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Introduction to Design Control

FDA investigators will evaluate your design control process and procedures. Are you ready?

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Kathryn Kukulka - Regulartory Affairs DirectorApproximately 75% of our clients hire us to design and engineer medical devices. They represent companies that range from small start-ups to large Fortune 500 corporations and all have two things in common: to see their ideas realized and to overcome the challenges of incorporating the design and development process into their Quality Systems as defined by the FDA Quality Systems Regulation (QSR).

 

Intrinsic quality, safety, and effectiveness of a device are known to be established during the design phase yet, statistics show, a significant percentage of all medical device recalls are due to design problems. A device recall can result in unplanned development costs, lost revenue for the manufacturer, and can significantly affect the end-user. Considering the   relatively short life-cycle for market viability, it is in everyone's interest to "do it right the first time".

 

In 1996, the Good Manufacturing Practice (cGMP) requirements were revised to include the area of  Design Control and have become a part of the Quality System Regulations (QSR) with which all medical device manufacturers must comply. It is incumbent on the manufacturer to demonstrate compliance with the QSR and (as of 1996) with Design Control requirements as well.   

 

Design Controls are an integrated set of management practices (policies, processes and procedures) which are applied to control design activities while assessing quality and correcting errors through an iterative process of development. As a result, the end user benefits from a safe and effective product and the manufacturer benefits from a successful return on investment.

 

Design controls should be in place for a new product prior to approval of the system-level requirements document and after completion of the feasibility phase. However, a pivotal debate ensues when trying to determine the end of feasibility and beginning of development. To alleviate confusion, a manufacturer should look back into their management practices and policies and their comprehensive Product Development Process to define specific milestones and development phases. Once they have determined the product is feasible and the decision has been made to transition into development, the Design Control process begins.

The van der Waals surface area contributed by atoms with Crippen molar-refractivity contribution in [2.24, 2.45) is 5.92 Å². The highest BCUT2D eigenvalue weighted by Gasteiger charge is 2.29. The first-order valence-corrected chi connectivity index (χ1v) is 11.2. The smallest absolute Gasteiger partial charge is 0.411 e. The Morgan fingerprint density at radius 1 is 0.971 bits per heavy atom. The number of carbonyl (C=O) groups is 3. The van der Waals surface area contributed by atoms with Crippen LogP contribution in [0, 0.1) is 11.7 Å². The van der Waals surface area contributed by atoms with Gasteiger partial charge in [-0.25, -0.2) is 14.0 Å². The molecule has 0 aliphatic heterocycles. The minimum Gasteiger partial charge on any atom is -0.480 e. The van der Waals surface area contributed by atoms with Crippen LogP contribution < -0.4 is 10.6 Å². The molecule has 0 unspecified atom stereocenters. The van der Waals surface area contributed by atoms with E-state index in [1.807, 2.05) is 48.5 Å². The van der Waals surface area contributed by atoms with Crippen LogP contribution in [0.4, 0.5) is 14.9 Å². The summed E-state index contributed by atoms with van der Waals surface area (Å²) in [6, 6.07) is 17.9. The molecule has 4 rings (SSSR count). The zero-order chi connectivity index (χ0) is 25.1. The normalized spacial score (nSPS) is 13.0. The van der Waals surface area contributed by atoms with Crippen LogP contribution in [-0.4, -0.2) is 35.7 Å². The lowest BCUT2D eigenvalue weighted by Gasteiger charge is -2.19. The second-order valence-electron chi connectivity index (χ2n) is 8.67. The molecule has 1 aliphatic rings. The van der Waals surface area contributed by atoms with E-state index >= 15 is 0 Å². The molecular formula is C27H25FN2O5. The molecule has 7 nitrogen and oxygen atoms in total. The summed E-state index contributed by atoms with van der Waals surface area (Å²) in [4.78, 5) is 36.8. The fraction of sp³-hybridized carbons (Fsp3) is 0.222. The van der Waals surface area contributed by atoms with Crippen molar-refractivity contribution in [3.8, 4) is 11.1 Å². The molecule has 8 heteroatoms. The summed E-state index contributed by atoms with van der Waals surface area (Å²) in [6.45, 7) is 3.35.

At Omnica, our design and development team is highly experienced with this process and can provide guidance to ensure the transition from feasibility, through development, and into production while   following FDA guidelines.


Design Controls are made up of ten elements with documented procedures. However, the FDA places great emphasis on Risk Management and, although it is woven into the validation process, this author believes it deserves its own category.

 

These requirements affect most medical device manufacturers.


The following are brief descriptions of the sections of Design Controls as they relate to requirements defined in the Code of Federal Regulations 21 CFR 820.30

 

1) Design Control – States that when manufacturers or suppliers develop a product subject to design controls, they shall establish and maintain the proper documentation to ensure the specified design requirements are met.

 

2) Design and Development Plan – Describes the overall development plan and defines design activities and responsibilities. It establishes roles of all contributors to the development process including marketing, purchasing, manufacturing, R&D, Regulatory Affairs, and others. The Plan also defines design elements, intended use, and interfaces associated with the overall design process.

 

3) Design Input – Establishes the requirements that will ensure the device will meet the needs of the intended users. This is often in the form of a Product Requirements document or a Device Specification document; et al. Design input does not come in a box and is not a tangible entity, but is a process of gathering all available information about how a device might fulfill one or more user needs, while defining requirements which characterize the device. A requirements document is the tangible embodiment of user needs and is “the” document that comprises all fundamentals to help decide how to implement the design. Requirements should specify what is needed, not the solution, and act as a basis for verification of the design. It is not a trivial document and requires time and effort.